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Mol Brain. 2013 Aug 11;6:35. doi: 10.1186/1756-6606-6-35.

Chronic overload of SEPT4, a parkin substrate that aggregates in Parkinson's disease, causes behavioral alterations but not neurodegeneration in mice.

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Department of Molecular Biology, Division of Biological Sciences, Nagoya University Graduate School of Science, Nagoya, Japan.



In autosomal recessive early-onset Parkinsonism (PARK2), the pathogenetic process from the loss of function of a ubiquitin ligase parkin to the death of dopamine neurons remains unclear. A dominant hypothesis attributes the neurotoxicity to accumulated substrates that are exempt from parkin-mediated degradation. Parkin substrates include two septins; SEPT4/CDCrel-2 which coaggregates with α-synuclein as Lewy bodies in Parkinson's disease, and its closest homolog SEPT5/CDCrel-1/PNUTL1 whose overload with viral vector can rapidly eliminate dopamine neurons in rats. However, chronic effects of pan-neural overload of septins have never been examined in mammals. To address this, we established a line of transgenic mice that express the largest gene product SEPT4(54kDa) via the prion promoter in the entire brain.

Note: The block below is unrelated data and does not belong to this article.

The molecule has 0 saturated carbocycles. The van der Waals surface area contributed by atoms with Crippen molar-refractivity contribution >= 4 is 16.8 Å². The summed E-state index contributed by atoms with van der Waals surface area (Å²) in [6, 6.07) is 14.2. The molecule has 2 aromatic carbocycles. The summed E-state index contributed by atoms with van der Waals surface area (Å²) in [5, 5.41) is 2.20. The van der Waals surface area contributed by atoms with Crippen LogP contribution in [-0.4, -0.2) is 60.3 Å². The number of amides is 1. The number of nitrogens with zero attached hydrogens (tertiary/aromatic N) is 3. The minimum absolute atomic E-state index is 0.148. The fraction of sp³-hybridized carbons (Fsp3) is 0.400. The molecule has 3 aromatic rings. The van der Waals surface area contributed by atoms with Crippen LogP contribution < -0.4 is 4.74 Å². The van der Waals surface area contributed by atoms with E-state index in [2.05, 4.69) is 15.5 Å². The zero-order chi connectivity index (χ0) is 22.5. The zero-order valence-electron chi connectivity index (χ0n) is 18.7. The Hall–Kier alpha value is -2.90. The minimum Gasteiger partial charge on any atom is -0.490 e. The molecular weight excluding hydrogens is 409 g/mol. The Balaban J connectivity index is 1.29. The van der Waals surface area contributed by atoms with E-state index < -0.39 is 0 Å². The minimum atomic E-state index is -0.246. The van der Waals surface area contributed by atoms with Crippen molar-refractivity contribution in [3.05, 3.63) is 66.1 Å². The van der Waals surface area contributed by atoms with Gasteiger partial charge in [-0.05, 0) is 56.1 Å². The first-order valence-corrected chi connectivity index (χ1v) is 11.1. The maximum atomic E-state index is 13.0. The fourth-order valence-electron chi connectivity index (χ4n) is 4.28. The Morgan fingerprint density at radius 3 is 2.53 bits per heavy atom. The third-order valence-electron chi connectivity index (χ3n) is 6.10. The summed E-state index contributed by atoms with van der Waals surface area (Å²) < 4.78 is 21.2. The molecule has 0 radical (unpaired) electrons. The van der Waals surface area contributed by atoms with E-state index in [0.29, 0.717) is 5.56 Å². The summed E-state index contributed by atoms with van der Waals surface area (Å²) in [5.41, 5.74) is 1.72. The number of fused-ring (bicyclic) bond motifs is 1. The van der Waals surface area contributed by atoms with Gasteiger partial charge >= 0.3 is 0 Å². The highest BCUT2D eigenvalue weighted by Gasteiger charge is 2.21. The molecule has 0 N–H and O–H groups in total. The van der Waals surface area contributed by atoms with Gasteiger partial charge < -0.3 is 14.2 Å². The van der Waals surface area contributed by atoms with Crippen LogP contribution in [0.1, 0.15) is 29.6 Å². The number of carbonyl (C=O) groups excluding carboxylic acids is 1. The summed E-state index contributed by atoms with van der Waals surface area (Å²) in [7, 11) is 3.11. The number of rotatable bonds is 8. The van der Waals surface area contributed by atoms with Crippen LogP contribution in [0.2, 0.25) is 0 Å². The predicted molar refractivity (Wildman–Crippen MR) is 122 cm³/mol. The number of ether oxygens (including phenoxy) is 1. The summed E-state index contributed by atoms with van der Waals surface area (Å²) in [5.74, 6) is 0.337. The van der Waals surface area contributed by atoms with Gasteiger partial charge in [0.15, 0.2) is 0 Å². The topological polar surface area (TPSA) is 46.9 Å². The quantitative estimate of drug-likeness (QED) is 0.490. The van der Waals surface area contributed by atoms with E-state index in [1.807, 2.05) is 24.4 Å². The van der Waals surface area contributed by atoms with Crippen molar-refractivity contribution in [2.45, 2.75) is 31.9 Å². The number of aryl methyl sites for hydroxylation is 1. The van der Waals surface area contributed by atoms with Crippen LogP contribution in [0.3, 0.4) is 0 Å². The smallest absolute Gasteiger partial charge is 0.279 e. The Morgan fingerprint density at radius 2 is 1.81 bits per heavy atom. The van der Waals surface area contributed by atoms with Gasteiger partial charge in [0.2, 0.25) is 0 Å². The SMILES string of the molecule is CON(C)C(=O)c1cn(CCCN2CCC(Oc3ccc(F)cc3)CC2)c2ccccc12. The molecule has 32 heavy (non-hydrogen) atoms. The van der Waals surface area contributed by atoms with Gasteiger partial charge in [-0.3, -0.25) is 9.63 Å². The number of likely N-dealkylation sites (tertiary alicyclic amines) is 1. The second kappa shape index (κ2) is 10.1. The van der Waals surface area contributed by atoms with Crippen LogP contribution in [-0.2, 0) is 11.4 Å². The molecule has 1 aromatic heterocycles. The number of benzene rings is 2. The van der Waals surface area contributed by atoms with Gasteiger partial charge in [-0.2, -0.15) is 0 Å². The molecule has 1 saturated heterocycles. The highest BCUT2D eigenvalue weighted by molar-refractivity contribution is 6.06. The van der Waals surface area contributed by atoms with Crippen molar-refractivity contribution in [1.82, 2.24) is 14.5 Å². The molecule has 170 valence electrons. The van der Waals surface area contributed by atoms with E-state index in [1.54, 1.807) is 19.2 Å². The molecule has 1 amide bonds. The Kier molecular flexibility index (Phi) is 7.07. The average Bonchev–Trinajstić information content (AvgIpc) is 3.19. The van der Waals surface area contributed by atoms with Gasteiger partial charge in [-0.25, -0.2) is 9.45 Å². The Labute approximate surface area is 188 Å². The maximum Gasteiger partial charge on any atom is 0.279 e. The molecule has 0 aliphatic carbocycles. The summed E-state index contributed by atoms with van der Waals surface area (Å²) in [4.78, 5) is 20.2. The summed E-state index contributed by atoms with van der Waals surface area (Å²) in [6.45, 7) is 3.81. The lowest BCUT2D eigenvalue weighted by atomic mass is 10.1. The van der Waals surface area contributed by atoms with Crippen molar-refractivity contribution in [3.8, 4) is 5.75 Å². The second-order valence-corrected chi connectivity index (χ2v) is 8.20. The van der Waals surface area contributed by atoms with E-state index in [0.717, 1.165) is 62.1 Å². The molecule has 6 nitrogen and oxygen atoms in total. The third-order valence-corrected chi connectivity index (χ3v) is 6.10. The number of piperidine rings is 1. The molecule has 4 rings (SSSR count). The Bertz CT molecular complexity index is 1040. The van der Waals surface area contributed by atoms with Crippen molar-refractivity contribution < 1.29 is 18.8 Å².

Histological examination and biochemical quantification of SEPT4-associated proteins including α-synuclein and the dopamine transporter in the nigrostriatal dopamine neurons found no significant difference between Sept4(Tg/+) and wild-type littermates. Thus, the hypothetical pathogenicity by the chronic overload of SEPT4 alone, if any, is insufficient to trigger neurodegenerative process in the mouse brain. Intriguingly, however, a systematic battery of behavioral tests revealed unexpected abnormalities in Sept4(Tg/+) mice that include consistent attenuation of voluntary activities in distinct behavioral paradigms and altered social behaviors.


Together, these data indicate that septin dysregulations commonly found in postmortem human brains with Parkinson's disease, schizophrenia and bipolar disorders may be responsible for a subset of behavioral abnormalities in the patients.

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